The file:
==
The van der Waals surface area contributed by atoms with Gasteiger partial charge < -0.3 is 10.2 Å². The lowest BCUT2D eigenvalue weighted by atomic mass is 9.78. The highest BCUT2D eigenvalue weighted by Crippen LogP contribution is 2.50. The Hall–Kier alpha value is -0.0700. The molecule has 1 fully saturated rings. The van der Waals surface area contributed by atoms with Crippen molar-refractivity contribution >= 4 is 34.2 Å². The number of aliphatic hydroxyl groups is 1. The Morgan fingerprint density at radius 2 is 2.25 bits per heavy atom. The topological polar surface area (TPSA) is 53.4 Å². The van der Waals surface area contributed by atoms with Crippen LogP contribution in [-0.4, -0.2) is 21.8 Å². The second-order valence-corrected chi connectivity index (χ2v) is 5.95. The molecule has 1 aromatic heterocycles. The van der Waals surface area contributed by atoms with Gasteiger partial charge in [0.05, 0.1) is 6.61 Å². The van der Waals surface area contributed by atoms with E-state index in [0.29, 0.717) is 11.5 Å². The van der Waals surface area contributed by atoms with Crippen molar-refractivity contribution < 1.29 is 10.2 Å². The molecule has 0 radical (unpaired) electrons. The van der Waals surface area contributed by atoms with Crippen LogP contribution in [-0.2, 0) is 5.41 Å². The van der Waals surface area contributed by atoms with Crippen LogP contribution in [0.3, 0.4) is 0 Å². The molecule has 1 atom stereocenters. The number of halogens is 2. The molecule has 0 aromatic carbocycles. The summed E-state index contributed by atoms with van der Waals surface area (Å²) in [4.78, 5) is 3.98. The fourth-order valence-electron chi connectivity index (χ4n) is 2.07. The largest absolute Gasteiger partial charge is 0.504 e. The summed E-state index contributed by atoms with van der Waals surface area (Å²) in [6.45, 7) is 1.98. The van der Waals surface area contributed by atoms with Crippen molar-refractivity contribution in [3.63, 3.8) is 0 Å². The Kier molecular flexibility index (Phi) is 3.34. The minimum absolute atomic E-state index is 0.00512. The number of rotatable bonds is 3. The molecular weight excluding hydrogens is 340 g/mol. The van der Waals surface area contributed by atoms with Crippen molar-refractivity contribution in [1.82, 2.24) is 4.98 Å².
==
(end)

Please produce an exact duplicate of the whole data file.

The van der Waals surface area contributed by atoms with Gasteiger partial charge < -0.3 is 10.2 Å². The lowest BCUT2D eigenvalue weighted by atomic mass is 9.78. The highest BCUT2D eigenvalue weighted by Crippen LogP contribution is 2.50. The Hall–Kier alpha value is -0.0700. The molecule has 1 fully saturated rings. The van der Waals surface area contributed by atoms with Crippen molar-refractivity contribution >= 4 is 34.2 Å². The number of aliphatic hydroxyl groups is 1. The Morgan fingerprint density at radius 2 is 2.25 bits per heavy atom. The topological polar surface area (TPSA) is 53.4 Å². The van der Waals surface area contributed by atoms with Crippen LogP contribution in [-0.4, -0.2) is 21.8 Å². The second-order valence-corrected chi connectivity index (χ2v) is 5.95. The molecule has 1 aromatic heterocycles. The van der Waals surface area contributed by atoms with Gasteiger partial charge in [0.05, 0.1) is 6.61 Å². The van der Waals surface area contributed by atoms with E-state index in [0.29, 0.717) is 11.5 Å². The van der Waals surface area contributed by atoms with Crippen molar-refractivity contribution < 1.29 is 10.2 Å². The molecule has 0 radical (unpaired) electrons. The van der Waals surface area contributed by atoms with Crippen LogP contribution in [-0.2, 0) is 5.41 Å². The van der Waals surface area contributed by atoms with Crippen LogP contribution in [0.3, 0.4) is 0 Å². The molecule has 1 atom stereocenters. The number of halogens is 2. The molecule has 0 aromatic carbocycles. The summed E-state index contributed by atoms with van der Waals surface area (Å²) in [4.78, 5) is 3.98. The fourth-order valence-electron chi connectivity index (χ4n) is 2.07. The largest absolute Gasteiger partial charge is 0.504 e. The summed E-state index contributed by atoms with van der Waals surface area (Å²) in [6.45, 7) is 1.98. The van der Waals surface area contributed by atoms with Crippen molar-refractivity contribution in [3.63, 3.8) is 0 Å². The Kier molecular flexibility index (Phi) is 3.34. The minimum absolute atomic E-state index is 0.00512. The number of rotatable bonds is 3. The molecular weight excluding hydrogens is 340 g/mol. The van der Waals surface area contributed by atoms with Crippen molar-refractivity contribution in [1.82, 2.24) is 4.98 Å².